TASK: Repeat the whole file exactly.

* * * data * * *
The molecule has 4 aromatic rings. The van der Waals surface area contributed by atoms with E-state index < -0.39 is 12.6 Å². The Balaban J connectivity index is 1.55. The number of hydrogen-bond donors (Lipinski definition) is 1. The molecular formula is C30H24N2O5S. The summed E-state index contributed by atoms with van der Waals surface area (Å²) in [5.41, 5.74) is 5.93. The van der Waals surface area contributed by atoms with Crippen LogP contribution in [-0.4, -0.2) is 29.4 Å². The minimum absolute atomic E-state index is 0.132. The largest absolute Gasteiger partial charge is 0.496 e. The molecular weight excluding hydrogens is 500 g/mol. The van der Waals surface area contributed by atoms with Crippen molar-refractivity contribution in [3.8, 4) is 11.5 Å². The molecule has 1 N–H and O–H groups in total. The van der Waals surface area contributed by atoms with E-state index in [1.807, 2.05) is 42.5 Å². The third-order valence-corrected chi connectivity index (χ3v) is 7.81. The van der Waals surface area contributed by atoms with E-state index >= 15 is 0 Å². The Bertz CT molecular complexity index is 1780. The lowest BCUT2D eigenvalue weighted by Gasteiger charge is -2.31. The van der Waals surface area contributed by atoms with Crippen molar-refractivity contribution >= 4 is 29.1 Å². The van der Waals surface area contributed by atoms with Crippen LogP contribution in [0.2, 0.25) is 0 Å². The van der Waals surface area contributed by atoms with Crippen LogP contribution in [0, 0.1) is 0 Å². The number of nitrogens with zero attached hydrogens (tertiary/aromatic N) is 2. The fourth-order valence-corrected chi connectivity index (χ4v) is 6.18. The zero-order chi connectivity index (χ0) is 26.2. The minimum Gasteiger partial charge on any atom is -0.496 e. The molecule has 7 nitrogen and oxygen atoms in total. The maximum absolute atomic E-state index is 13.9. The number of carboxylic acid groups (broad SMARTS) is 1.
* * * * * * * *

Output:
The molecule has 4 aromatic rings. The van der Waals surface area contributed by atoms with E-state index < -0.39 is 12.6 Å². The Balaban J connectivity index is 1.55. The number of hydrogen-bond donors (Lipinski definition) is 1. The molecular formula is C30H24N2O5S. The summed E-state index contributed by atoms with van der Waals surface area (Å²) in [5.41, 5.74) is 5.93. The van der Waals surface area contributed by atoms with Crippen LogP contribution in [-0.4, -0.2) is 29.4 Å². The minimum absolute atomic E-state index is 0.132. The largest absolute Gasteiger partial charge is 0.496 e. The molecular weight excluding hydrogens is 500 g/mol. The van der Waals surface area contributed by atoms with Crippen molar-refractivity contribution in [3.8, 4) is 11.5 Å². The molecule has 1 N–H and O–H groups in total. The van der Waals surface area contributed by atoms with E-state index in [1.807, 2.05) is 42.5 Å². The third-order valence-corrected chi connectivity index (χ3v) is 7.81. The van der Waals surface area contributed by atoms with E-state index >= 15 is 0 Å². The Bertz CT molecular complexity index is 1780. The lowest BCUT2D eigenvalue weighted by Gasteiger charge is -2.31. The van der Waals surface area contributed by atoms with Crippen molar-refractivity contribution >= 4 is 29.1 Å². The van der Waals surface area contributed by atoms with Crippen LogP contribution in [0.2, 0.25) is 0 Å². The van der Waals surface area contributed by atoms with Crippen LogP contribution in [0, 0.1) is 0 Å². The number of nitrogens with zero attached hydrogens (tertiary/aromatic N) is 2. The fourth-order valence-corrected chi connectivity index (χ4v) is 6.18. The zero-order chi connectivity index (χ0) is 26.2. The minimum Gasteiger partial charge on any atom is -0.496 e. The molecule has 7 nitrogen and oxygen atoms in total. The maximum absolute atomic E-state index is 13.9. The number of carboxylic acid groups (broad SMARTS) is 1.